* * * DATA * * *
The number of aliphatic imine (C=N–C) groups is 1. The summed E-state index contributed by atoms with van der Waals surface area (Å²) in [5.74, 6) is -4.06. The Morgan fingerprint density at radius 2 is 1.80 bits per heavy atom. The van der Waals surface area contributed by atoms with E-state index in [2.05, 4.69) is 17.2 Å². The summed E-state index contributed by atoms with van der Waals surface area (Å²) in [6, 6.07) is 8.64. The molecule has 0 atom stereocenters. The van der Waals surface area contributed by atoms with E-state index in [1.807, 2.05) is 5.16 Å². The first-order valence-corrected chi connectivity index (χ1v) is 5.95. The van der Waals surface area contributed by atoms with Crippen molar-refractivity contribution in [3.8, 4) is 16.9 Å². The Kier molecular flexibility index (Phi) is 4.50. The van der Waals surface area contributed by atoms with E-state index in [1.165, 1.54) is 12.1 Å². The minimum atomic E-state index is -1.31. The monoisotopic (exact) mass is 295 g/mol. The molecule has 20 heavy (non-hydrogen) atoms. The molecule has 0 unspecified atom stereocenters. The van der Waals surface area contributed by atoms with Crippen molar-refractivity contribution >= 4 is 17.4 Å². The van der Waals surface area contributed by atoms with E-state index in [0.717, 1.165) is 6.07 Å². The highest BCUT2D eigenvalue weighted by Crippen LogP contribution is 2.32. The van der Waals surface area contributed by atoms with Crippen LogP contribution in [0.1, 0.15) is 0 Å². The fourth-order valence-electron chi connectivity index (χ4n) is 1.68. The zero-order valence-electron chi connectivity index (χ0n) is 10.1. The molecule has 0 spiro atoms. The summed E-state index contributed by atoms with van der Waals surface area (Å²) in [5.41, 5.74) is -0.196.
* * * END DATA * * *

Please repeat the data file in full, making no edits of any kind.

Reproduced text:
The number of aliphatic imine (C=N–C) groups is 1. The summed E-state index contributed by atoms with van der Waals surface area (Å²) in [5.74, 6) is -4.06. The Morgan fingerprint density at radius 2 is 1.80 bits per heavy atom. The van der Waals surface area contributed by atoms with E-state index in [2.05, 4.69) is 17.2 Å². The summed E-state index contributed by atoms with van der Waals surface area (Å²) in [6, 6.07) is 8.64. The molecule has 0 atom stereocenters. The van der Waals surface area contributed by atoms with E-state index in [1.807, 2.05) is 5.16 Å². The first-order valence-corrected chi connectivity index (χ1v) is 5.95. The van der Waals surface area contributed by atoms with Crippen molar-refractivity contribution in [3.8, 4) is 16.9 Å². The Kier molecular flexibility index (Phi) is 4.50. The van der Waals surface area contributed by atoms with E-state index in [1.165, 1.54) is 12.1 Å². The minimum atomic E-state index is -1.31. The monoisotopic (exact) mass is 295 g/mol. The molecule has 20 heavy (non-hydrogen) atoms. The molecule has 0 unspecified atom stereocenters. The van der Waals surface area contributed by atoms with Crippen molar-refractivity contribution >= 4 is 17.4 Å². The van der Waals surface area contributed by atoms with E-state index in [0.717, 1.165) is 6.07 Å². The highest BCUT2D eigenvalue weighted by Crippen LogP contribution is 2.32. The van der Waals surface area contributed by atoms with Crippen LogP contribution in [0.1, 0.15) is 0 Å². The fourth-order valence-electron chi connectivity index (χ4n) is 1.68. The zero-order valence-electron chi connectivity index (χ0n) is 10.1. The molecule has 0 spiro atoms. The summed E-state index contributed by atoms with van der Waals surface area (Å²) in [5.41, 5.74) is -0.196.